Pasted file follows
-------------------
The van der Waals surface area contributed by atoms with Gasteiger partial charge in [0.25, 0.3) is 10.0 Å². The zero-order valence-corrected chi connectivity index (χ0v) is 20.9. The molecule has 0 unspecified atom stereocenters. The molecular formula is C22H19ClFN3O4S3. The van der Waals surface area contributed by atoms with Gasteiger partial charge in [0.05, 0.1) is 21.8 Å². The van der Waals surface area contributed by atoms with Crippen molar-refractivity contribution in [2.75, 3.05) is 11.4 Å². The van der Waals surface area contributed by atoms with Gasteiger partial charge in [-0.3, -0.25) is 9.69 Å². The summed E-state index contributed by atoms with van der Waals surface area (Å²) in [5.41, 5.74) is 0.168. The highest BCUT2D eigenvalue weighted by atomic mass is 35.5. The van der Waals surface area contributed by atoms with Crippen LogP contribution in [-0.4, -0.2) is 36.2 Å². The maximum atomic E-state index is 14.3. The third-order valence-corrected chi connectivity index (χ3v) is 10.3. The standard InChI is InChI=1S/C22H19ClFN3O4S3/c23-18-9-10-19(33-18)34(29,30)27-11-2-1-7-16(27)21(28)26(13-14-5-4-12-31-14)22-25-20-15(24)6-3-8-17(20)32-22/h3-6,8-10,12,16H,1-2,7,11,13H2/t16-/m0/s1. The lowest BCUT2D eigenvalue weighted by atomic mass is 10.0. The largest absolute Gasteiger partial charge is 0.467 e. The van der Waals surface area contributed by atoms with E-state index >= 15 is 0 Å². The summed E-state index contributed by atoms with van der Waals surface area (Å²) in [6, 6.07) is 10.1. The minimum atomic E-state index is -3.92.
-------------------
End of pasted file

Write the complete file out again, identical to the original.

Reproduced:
The van der Waals surface area contributed by atoms with Gasteiger partial charge in [0.25, 0.3) is 10.0 Å². The zero-order valence-corrected chi connectivity index (χ0v) is 20.9. The molecule has 0 unspecified atom stereocenters. The molecular formula is C22H19ClFN3O4S3. The van der Waals surface area contributed by atoms with Gasteiger partial charge in [0.05, 0.1) is 21.8 Å². The van der Waals surface area contributed by atoms with Crippen molar-refractivity contribution in [2.75, 3.05) is 11.4 Å². The van der Waals surface area contributed by atoms with Gasteiger partial charge in [-0.3, -0.25) is 9.69 Å². The summed E-state index contributed by atoms with van der Waals surface area (Å²) in [5.41, 5.74) is 0.168. The highest BCUT2D eigenvalue weighted by atomic mass is 35.5. The van der Waals surface area contributed by atoms with Crippen LogP contribution in [-0.4, -0.2) is 36.2 Å². The maximum atomic E-state index is 14.3. The third-order valence-corrected chi connectivity index (χ3v) is 10.3. The standard InChI is InChI=1S/C22H19ClFN3O4S3/c23-18-9-10-19(33-18)34(29,30)27-11-2-1-7-16(27)21(28)26(13-14-5-4-12-31-14)22-25-20-15(24)6-3-8-17(20)32-22/h3-6,8-10,12,16H,1-2,7,11,13H2/t16-/m0/s1. The lowest BCUT2D eigenvalue weighted by atomic mass is 10.0. The largest absolute Gasteiger partial charge is 0.467 e. The van der Waals surface area contributed by atoms with E-state index >= 15 is 0 Å². The summed E-state index contributed by atoms with van der Waals surface area (Å²) in [6, 6.07) is 10.1. The minimum atomic E-state index is -3.92.